"I'm on a picture walk right now," said a young girl at the African American Children's Book Fair Saturday afternoon as she paged through a book with a jaguar on the front. "That's where I just look at the pictures to see what book has the best ones."
Judging by the cover aside, she was one of hundreds of African American kids lining up around the block — literally, the line to get in extended nearly a complete block out the door of the Community College of Philadelphia's gym down 17th Street — to meet authors and buy books that are for them and about them.
C.J. Farley, author of Gameworld, a YA fantasy novel due out on Feb. 4, said his book aims to give kids a different take on fantasy — one in which people of color are actually there.
"I love The Hobbit, I love Narnia, but when I see the movies and when I see no people of color as the heroes, I think to myself, 'Are we fantasized out of existence? Is it a fantasy not to see us?' I want to show [black children] as the heroes of their own stories," he said.
Pam Tuck, author of As Fast as Words Could Fly, a historical fiction picture book about school desegregation, and Marion T. Lane, author of Patriots of African Descent in the Revolutionary War, also a historical fiction, both called the book fair "empowering" for the children there.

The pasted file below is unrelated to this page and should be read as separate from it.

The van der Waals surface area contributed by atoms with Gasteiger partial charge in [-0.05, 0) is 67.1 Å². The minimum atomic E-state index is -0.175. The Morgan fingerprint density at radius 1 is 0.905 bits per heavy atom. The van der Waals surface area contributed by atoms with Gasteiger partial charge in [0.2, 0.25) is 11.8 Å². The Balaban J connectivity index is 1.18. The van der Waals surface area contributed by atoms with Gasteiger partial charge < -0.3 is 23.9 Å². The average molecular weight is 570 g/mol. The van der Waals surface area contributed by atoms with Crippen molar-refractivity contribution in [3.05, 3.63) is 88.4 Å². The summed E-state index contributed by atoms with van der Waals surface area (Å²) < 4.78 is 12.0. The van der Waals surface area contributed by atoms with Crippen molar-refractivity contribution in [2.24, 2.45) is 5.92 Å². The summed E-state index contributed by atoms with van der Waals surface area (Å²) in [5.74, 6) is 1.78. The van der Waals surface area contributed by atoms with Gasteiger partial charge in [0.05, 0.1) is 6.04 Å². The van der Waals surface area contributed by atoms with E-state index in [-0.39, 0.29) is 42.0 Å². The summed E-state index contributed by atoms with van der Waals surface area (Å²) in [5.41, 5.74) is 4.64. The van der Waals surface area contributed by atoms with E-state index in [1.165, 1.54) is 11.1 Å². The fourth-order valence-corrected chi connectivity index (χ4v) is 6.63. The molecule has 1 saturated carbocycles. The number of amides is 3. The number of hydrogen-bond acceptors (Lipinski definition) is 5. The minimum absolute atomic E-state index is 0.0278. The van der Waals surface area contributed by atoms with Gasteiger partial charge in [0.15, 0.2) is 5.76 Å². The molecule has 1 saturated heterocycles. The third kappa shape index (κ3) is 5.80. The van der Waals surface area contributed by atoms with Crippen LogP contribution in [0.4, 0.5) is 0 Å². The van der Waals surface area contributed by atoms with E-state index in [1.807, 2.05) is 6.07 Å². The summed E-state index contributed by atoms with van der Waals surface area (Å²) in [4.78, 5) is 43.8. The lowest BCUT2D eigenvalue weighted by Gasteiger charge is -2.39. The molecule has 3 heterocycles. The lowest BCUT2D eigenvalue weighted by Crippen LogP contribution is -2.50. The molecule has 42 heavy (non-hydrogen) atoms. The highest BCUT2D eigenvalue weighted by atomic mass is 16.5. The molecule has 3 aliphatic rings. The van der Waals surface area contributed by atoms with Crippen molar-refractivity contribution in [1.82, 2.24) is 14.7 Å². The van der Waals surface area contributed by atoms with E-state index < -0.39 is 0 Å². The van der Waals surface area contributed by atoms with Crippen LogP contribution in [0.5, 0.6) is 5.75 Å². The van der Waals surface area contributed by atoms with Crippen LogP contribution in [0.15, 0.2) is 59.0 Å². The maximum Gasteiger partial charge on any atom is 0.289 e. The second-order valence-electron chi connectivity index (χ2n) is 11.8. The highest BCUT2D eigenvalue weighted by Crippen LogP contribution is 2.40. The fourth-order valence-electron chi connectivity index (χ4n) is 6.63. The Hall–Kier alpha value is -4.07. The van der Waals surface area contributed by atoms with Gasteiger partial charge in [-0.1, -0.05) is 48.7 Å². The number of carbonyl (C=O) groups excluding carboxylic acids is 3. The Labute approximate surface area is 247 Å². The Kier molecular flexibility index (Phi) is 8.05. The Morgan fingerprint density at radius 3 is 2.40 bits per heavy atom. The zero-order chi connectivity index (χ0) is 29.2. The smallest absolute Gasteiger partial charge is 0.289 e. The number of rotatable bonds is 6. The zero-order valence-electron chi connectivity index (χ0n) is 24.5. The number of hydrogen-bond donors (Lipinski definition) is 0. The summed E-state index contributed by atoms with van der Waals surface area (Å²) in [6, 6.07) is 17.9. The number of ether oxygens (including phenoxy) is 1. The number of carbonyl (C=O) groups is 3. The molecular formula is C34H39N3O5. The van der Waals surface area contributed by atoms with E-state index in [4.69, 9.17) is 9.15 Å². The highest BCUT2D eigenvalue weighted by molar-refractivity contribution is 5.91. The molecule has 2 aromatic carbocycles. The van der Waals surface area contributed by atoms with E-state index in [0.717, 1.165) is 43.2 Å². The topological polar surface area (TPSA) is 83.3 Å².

"They are able to read books that they can relate to," Tuck said. "The authors and illustrators that they see, they too can become one of those."
Millicent Bland, who brought her children to the fair for the first time, said it was overwhelming to see how many books — from romance fiction for teens to Gabrielle Douglas' second memoir — had a focus on people of color.
"It's encouraging," she said. "As an African-American parent, I want our children to explore authors just like them."
The little girl on the picture walk (there was hardly a moment to catch her name) did add, after breathlessly declaring how much she "loved to read," that she would be spreading the literacy love around.
"I'm gonna go buy this book for my sister, bye!" she yelled as she ran away.
For more, check out theafricanamericanchildrensbookproject.org.